a controller coupled to a memory, the controller also being coupled to a first bus and a second bus;
a plurality of host computers coupled to the first bus and organized into a plurality of host computer groups, each host computer in a particular host computer group having substantially similar operating requirements with respect to each other host computer in the particular host computer group, each host computer in a particular host computer group being assigned to use a same target ID, the same target ID being unique as compared to any other assigned target ID;
a plurality of disk storage devices coupled to the second bus, one or more disk storage devices associated with a redundancy group, each redundancy group being divided into the plurality of logical units;
the memory having an operating requirements data structure defined therein, the operating requirements data structure including a single set of computer operating requirements per same target ID per logical unit, each single set of computer operating requirements being associated with the substantially similar operating requirements of a respective group; and,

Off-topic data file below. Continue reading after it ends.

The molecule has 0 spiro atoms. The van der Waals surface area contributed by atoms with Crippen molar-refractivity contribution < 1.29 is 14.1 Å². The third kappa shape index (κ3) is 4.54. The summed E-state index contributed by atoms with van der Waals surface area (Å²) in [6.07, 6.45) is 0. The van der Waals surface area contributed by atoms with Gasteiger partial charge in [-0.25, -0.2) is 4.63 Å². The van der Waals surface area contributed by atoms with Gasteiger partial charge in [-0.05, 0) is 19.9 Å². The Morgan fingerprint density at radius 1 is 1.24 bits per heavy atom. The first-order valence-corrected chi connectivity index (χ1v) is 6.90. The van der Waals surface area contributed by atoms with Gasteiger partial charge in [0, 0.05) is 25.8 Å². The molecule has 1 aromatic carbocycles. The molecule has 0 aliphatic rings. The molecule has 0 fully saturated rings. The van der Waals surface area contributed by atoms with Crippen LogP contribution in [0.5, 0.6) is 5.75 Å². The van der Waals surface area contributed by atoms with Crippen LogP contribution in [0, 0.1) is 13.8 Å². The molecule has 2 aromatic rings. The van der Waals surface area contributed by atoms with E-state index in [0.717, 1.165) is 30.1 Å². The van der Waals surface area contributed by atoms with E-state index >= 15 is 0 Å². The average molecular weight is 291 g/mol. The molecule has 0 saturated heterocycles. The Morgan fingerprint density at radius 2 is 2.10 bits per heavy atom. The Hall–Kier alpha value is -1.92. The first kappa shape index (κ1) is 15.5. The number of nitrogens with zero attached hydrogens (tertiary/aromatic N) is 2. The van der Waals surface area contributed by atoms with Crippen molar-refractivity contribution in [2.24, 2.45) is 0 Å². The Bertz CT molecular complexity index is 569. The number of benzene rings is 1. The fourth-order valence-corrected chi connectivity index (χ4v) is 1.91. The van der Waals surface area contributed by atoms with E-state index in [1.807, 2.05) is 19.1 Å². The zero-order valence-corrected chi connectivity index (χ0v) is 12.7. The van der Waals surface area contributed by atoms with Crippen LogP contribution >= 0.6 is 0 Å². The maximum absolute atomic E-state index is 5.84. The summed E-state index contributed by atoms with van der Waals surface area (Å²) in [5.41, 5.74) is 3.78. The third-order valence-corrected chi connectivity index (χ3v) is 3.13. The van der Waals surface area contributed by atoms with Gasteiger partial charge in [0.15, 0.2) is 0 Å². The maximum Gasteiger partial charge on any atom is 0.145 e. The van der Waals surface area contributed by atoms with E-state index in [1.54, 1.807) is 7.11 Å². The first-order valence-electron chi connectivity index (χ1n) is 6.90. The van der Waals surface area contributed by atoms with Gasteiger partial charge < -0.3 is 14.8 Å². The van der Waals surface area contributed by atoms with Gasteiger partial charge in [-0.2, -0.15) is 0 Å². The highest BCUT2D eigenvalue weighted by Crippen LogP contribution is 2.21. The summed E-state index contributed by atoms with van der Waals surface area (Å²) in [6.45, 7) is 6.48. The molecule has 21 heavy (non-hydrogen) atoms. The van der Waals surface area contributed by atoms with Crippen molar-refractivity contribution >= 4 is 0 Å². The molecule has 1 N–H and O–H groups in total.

the controller processing any I/O request from a computer by configuring the logical units in each redundancy group according to the single set of computer operating requirements per logical unit that is associated with the computer's same target ID.
8. The data storage system according to claim 7, wherein the single set of computer operating requirements are a single set of SCSI mode parameter pages.
9. The data storage system of claim 7, wherein the controller is a RAID controller.
10. The data storage system of claim 7, wherein the controller is any data storage subsystem controller.
11. The data storage system of claim 7, wherein each host computer in a particular group has substantially different operating requirements with respect to each other host computer in any other groups.